This idea is mentioned as a general principle in Pirkei Avot (Ethics of the Fathers 4:20). Regarding where one may find wisdom, "Rebbe said: Do not look at the container, but what is in it: there may be a new container with fine old wine and a fine old container that does not even have [immature] wine in it." Though Rebbe is suggesting that you should not assume that an old and venerable person is automatically wise or that a young 'un lacks wisdom, his point is broadly applicable to the assumptions we make about other people. We sometimes think we know a lot about someone based on their appearance, their sex, their age, their job or their ethnicity. But people surprise us all the time. The fine, educated, cultured Germans perpetrated the worst atrocities of the 20th century without even messing up their hair. And the hobo down the street can sometimes be more kind, honest and friendly than the upscale urbanites who walk by him. The non-practicing Jew who doesn't even know what Purim is may be nurturing a nascent spirituality that is looking for a path to break out, while the yeshiva boy may be struggling to believe in God. Sometimes, a great teacher comes across as bland and uninspiring, but the innocent conviction of a five year-old can pierce the hearts of humans and angels.

So, perhaps we dress up in costume on Purim not for ourselves, but for others. By changing our look, we remind others that they should break down their assumptions about us and see us in a new light. It is an opportunity to see a person with different eyes, to find wisdom, courage and religiosity in people where we hadn't thought to look. Whatever the costume is, it should remind us that with a quick wardrobe change, everything can seem different. Perhaps we have made assumptions about others that need to be revisited.

There are two important caveats to this. One, we should choose carefully how we present ourselves. When a woman dresses the part of a slut or man the part of a pimp, what are they saying about themselves or their values? When people act out their new roles - especially if there is also alcohol involved -- how do they behave? Surely, they are saying "oh this is all in good fun. It's just a joke." And maybe it is. But if we are asking people to think differently about us, this is not what we want them to think. I thought that girl was really nice, but from now on I will just think of her as a sexual object. I thought that guy was sensitive and charming, but now I see that he has a meaner side to his personality. We want to reveal what is good about us, not what is ugly. When a usually buttoned-down Rabbi dresses in an outrageous costume once a year, he may be seeking to be more funny and approachable to his students. But he does not want them to think that he is an idiot or someone who we thought we could respect, but now we have to wonder.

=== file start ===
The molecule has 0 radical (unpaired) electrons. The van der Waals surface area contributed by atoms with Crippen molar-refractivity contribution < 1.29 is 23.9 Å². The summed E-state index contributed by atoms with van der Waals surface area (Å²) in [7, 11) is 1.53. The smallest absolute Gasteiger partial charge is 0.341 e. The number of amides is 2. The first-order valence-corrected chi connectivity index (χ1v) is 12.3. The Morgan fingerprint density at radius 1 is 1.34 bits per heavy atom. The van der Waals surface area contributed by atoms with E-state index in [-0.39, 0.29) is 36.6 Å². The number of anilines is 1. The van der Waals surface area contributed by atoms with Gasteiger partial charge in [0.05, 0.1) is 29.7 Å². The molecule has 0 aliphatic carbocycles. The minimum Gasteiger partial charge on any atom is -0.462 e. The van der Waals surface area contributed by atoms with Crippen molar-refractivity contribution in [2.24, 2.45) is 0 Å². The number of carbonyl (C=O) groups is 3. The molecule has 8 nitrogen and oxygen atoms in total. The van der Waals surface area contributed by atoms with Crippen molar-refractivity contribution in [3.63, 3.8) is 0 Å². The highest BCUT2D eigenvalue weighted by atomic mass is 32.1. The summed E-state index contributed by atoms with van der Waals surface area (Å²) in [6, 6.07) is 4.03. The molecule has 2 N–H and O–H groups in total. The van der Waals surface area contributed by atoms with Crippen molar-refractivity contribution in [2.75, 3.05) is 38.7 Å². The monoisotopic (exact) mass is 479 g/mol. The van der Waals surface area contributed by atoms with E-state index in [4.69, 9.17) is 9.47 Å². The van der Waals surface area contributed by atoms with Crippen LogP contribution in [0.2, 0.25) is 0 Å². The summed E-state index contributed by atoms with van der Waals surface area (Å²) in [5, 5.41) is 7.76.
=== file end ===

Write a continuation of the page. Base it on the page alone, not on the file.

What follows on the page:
The second caveat is that we should look for the good in other's costumes. We are not here to 'judge' whether or not a costume is good or not, but to celebrate the opportunity to see a new side of our friends. In theory, then, all the girls should dress as Esther and all the boys as Mordechai. In theory, all of us should dress as a Jewish hero or heroine. A scholar, a leader, a savior, a pioneer, a teacher. Our choices should reflect our values. In practice, we don't do this and opt for the creativity and fun of choosing celebrities or fictional characters. So, all we are left with is the principle of the matter, which we can at least carry with us into Purim. Not everyone is just what they appear. Perhaps there is more in all of us than Haman would have thought. A freilichen Purim!

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[1] According to this theory, dressing up derives from the original Purim shpiels, which were actual plays, with full costumes.
[2] Of course, it was a very relevant piece of information, since he had just announced his plans to kill all Jews. He becomes transformed instantaneously into someone trying to kill the queen as well, which leads shortly thereafter to his execution.
[3] Talmud, Megilla 7a. The Rabbis felt that no more books should be added to the canon and that they days of prophecy or divine inspiration had ceased. (Maharatz Chayot) But Esther apparently convinced them using sophisticated Halachic arguments and the content of the book that it was deserving of being canonized.

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Rabbi Avi Heller

Joined: July 27, 2007

Originally from Denver CO, Rav Avi received a BA from BU and Rabbinic ordination and an MA in Bible from YU. Before joining MJE, he was Director of Jewish Education at BU Hillel, co-directed the BU Jewish Learning Initiative on Campus and was an Associate University Chaplain. He has been the...